Milford: Off the beaten track

By Pamela Wade

Milford serves up toil and pleasure in equal measure, writes Pamela Wade.

The only way through is to take a deep breath and wade in. Photo / Pamela Wade
The only way through is to take a deep breath and wade in. Photo / Pamela Wade

As the icy water crept up my thighs, reached the oh! zone and continued towards my hips, I began to doubt my expectation that this would be the Milford Track for softies.

It had certainly started well: sprawled on a sofa in the sunny conservatory of my Eichardt's Hotel lakeside cottage, sunk deep into squashy cushions with a drink at my elbow, I had felt full of optimism about this classic hike. Wakatipu sparkled just metres away, Cecil Peak was crisp and sharp against a clear blue sky, and the prospect of four days' walking through that splendid scenery was mentally invigorating.

Physically more comforting was the knowledge that going with Ultimate Hikes meant not only would I carry only my personal belongings, but at day's end there would be hot showers, a three-course dinner and a comfortable bed. It was going to be a doddle. In fact, "toddle" was more like it for Day One: just a 20-minute stroll along a level path from the jetty at the top of Lake Te Anau to Glade House, our first Milford lodge.

I settled into my en suite room with the picture-window view of fast-flowing river, misty mountain tops and leaping waterfalls - and then looked again. That would be three sorts of water out there, with the unmistakable promise of more to come; and at the evening briefing Dan, our head guide, confirmed the forecast.

"Yes, we're going to get wet," he said cheerfully. "It's all part of the fun; and we do have super-efficient drying rooms at the lodges."

I thought about Dan's idea of fun often throughout the night when I woke to the hammering of rain on the roof; and again in the morning when I opened the curtains to see the churning Clinton River barely contained by its banks. We stood around after breakfast, the 16 of us all glum.

"We Californians are a desert people, you know," remarked Bruce, but he was no match for the brisk optimism of the guides, and we set off, 53km of trail ahead. By the time it was all behind us, I had learned that there is no soft version of the Milford Track: the rain falls on guided and independent walkers alike, and the only way to cope with flooded track is to take a deep breath and wade into it. Mackinnon Pass is still 1154m high, the descent is unavoidably knee-wrenching, and the sandflies bite everybody indiscriminately.

The pleasures are the same for all: electric-green mosses glowing in suffused light; robins flitting round your feet; sudden joy as the sun comes out and the day turns blue and gold; glaciers, keas and a forever view from the pass; tumbling rivers and the Sutherland Falls; and the relief of unlacing boots at the end of each day.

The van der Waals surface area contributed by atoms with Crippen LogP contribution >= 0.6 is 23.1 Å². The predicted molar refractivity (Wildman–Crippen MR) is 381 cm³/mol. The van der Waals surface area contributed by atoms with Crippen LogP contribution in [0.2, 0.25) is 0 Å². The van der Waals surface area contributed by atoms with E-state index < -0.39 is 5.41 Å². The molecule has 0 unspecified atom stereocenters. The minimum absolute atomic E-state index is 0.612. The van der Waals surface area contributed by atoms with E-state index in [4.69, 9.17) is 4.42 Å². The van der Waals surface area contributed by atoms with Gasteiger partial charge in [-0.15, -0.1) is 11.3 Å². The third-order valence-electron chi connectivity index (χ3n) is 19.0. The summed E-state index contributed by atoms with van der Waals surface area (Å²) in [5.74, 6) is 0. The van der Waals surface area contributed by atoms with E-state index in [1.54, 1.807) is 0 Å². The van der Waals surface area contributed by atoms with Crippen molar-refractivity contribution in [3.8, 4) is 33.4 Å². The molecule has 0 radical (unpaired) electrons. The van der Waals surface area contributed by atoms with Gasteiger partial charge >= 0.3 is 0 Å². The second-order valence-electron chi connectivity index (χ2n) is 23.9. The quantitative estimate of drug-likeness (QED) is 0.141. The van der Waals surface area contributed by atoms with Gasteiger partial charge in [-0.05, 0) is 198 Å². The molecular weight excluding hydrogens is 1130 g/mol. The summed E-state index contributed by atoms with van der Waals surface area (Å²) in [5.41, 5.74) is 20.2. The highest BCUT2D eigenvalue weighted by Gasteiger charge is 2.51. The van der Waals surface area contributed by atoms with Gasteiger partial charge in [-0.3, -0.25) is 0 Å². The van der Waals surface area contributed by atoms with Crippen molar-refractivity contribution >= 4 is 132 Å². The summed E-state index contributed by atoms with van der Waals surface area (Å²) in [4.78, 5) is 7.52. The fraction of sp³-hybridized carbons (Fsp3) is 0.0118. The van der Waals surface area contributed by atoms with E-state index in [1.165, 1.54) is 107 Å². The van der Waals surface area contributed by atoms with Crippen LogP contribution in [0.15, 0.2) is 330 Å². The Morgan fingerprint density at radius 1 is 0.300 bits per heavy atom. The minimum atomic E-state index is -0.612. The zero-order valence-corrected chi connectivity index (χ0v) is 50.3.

On the other hand, however, I'd found it hugely encouraging having friendly guides to cheer me on and distract me from the daily toil of putting one foot after the other; and reclining on a soft chair, warm and dry, sipping a drink and looking forward to salmon rillettes for dinner as I awaited my turn in the Foot Love session, I once even spared a thought for the independents dripping into their instant noodles along the track in the DoC hut. "Poor things," it might have been. Possibly, "Cheapskates."

Doing things the hard way may suit the Spartan types, but taking the easier option doesn't diminish the experience. Far from it: I was much better able to enjoy the fabulous scenery and physical exertion having slept well, and carrying only a small pack; and after a day spent chilly and wet, or dripping with sweat, the simple delight of a hot shower is impossible to exaggerate.

It also helps, as the trail winds on, to have something to look forward to, and for luxury, there's no beating Blanket Bay at Glenorchy.

As I lolled in the jacuzzi, gazing across the lake to the mountains, my smugness knew no bounds. Space, peace and elegant surroundings, fine food, my own stone and timber chalet where every whim was met ... it was the perfect reward.

CHECKLIST

Ultimate Hikes: The five-day Ultimate Hikes package includes guides, some equipment, transport, a boat trip on Milford Sound and accommodation along the Milford Track.

Where to stay: Eichardt's has rooms in its historic Queenstown building plus four comfortable Cottage Suites.

Blanket Bay, at the Glenorchy end of Lake Wakatipu, has a range of luxurious accommodation.

Pamela Wade was hosted by Ultimate Hikes, Eichardt's Private Hotel and Blanket Bay.

- NZ Herald

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